The activities are as follows:
- Teacher Guide
- Student activity, Graph Type A, Level 4
- Student activity, Graph Type B, Level 4
- Student activity, Graph Type C, Level 4
- Grading Rubric
Each type of plant needs specific conditions to grow and thrive. If conditions change, such as temperature or the amount of precipitation, plant communities may change as well. For example, as the climate warms, plant species might start to shift to higher latitudes to follow the conditions where they grow best. But what if a species does well in cold climates found at the tops of mountains? Because they have nowhere to go, warming puts that plant species at risk.
To figure out if species are moving, we need to know where they’ve lived in the past, and if climates are changing. One way that we can study both things is to use the Global Vegetation Project. The goal of this project is to curate a global database of plant photos that can be used by educators and students around the world. Any individual can upload photos and identify plant species. The project then connects each photo to information on the location’s biome, ecoregion, and climate, including data tracking precipitation and temperature over time. The platform can also be used to explore how the climates of different regions are changing and use that information to predict how plant communities may change.
Daniel is a scientist who is interested in sharing the Global Vegetation Project data with students. Daniel became interested in plants and vegetation when he learned in college that you can simply walk through the woods and prairie, collect wild seeds, germinate the plants, and grow them to restore degraded landscapes. Plants set the backdrop for virtually every landscape that we see. He thinks plants deserve our undivided attention.
Daniel and his team wanted to create a resource where students can look deeper into plant communities and their climates. Much of the inspiration for the Global Vegetation Project came from the limitations to undergraduate field research during the COVID-19 pandemic. Students in ecology and botany classes, who would normally observe and study plants in the field, were prevented from having these opportunities. By building an online database with photos of plants, students can explore local plants without having to go into the field and can even see plants from faraway places.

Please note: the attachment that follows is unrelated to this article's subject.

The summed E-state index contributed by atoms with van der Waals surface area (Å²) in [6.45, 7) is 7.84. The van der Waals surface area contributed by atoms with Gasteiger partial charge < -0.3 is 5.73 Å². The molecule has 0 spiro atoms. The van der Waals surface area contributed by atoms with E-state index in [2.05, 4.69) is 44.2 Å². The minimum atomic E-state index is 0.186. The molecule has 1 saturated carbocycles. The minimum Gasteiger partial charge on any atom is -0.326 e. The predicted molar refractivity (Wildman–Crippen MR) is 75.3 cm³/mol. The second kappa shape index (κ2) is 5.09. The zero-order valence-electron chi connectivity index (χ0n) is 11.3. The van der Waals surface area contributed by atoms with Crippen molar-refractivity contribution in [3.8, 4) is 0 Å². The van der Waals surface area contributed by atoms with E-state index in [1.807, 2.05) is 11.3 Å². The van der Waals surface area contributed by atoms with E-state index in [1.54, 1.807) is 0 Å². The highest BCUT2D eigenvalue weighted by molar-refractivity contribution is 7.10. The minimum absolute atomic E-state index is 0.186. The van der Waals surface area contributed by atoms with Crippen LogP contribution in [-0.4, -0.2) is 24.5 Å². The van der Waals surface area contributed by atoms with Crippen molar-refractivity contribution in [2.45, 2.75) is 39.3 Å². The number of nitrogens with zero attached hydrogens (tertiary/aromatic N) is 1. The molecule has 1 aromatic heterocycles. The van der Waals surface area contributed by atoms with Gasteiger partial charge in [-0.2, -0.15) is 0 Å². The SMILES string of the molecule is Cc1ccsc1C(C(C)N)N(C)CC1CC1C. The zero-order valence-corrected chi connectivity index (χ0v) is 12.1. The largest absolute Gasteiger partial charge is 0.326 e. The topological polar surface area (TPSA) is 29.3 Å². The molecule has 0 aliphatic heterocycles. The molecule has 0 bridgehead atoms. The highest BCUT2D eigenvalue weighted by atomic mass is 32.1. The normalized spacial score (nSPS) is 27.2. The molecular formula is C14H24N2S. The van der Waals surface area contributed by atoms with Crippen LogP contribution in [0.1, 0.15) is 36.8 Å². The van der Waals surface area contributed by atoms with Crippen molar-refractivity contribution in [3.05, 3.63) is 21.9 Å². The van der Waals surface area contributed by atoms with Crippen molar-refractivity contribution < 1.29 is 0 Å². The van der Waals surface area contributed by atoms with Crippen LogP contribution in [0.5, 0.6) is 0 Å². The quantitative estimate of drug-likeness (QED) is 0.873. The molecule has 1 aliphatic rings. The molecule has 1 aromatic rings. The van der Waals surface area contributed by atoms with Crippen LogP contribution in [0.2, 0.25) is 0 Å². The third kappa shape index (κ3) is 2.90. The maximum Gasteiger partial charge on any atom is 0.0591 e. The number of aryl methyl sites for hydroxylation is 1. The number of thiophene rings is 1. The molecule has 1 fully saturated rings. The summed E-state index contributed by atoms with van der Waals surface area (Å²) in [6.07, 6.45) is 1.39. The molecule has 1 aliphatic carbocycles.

Daniel’s lab is based in the Rocky Mountains in Wyoming, where the plants are a showcase in both biodiversity and beauty. These communities deal with harsh conditions: cold, windy and snowy winters, hot and dry summers, and unpredictable weather during spring and fall. The plants rely on winter snow slowly melting over spring and into summer, providing moisture that can help them survive the dry summers.
The Rocky Mountains are currently facing many changes due to climate change, including drought, increased summer temperatures, wildfires, and more. This creates additional challenges for the plants of the Rockies. Drought reduces the amount of precipitation, decreasing the amount of water available to plants. In addition, warmer temperatures in winter and spring shift more precipitation to rain instead of snow and melts snow more quickly. Rain and melted snow rapidly move through the landscape, becoming less available to plants in need. On top of all this, hotter, drier summers further decrease the amount of water available, stressing plants in an already harsh environment. If these trends continue, there could be significant impact on the types of plants that are able to grow in the Rocky Mountains. These changes will have an impact on the landscape, organisms that rely on plants, and humans as well.
Daniel and his colleagues pulled climate data from a Historic period (1961-2009) and Current period (2010-2018). They selected two locations in Wyoming to focus on: a lower elevation montane forest and a higher elevation site. To study climate, they focused on temperature and precipitation because they are important for plants. They wanted to study how temperature and precipitation patterns changed overall and how they changed in different seasons. They predicated temperatures would be higher in the Current period compared to the Historic period in both locations. For precipitation, they predicted there would be drier summers and wetter springs.
Featured scientist: Daniel Laughlin from The University of Wyoming. Written by: Matt Bisk.
Flesch–Kincaid Reading Grade Level = 10.5
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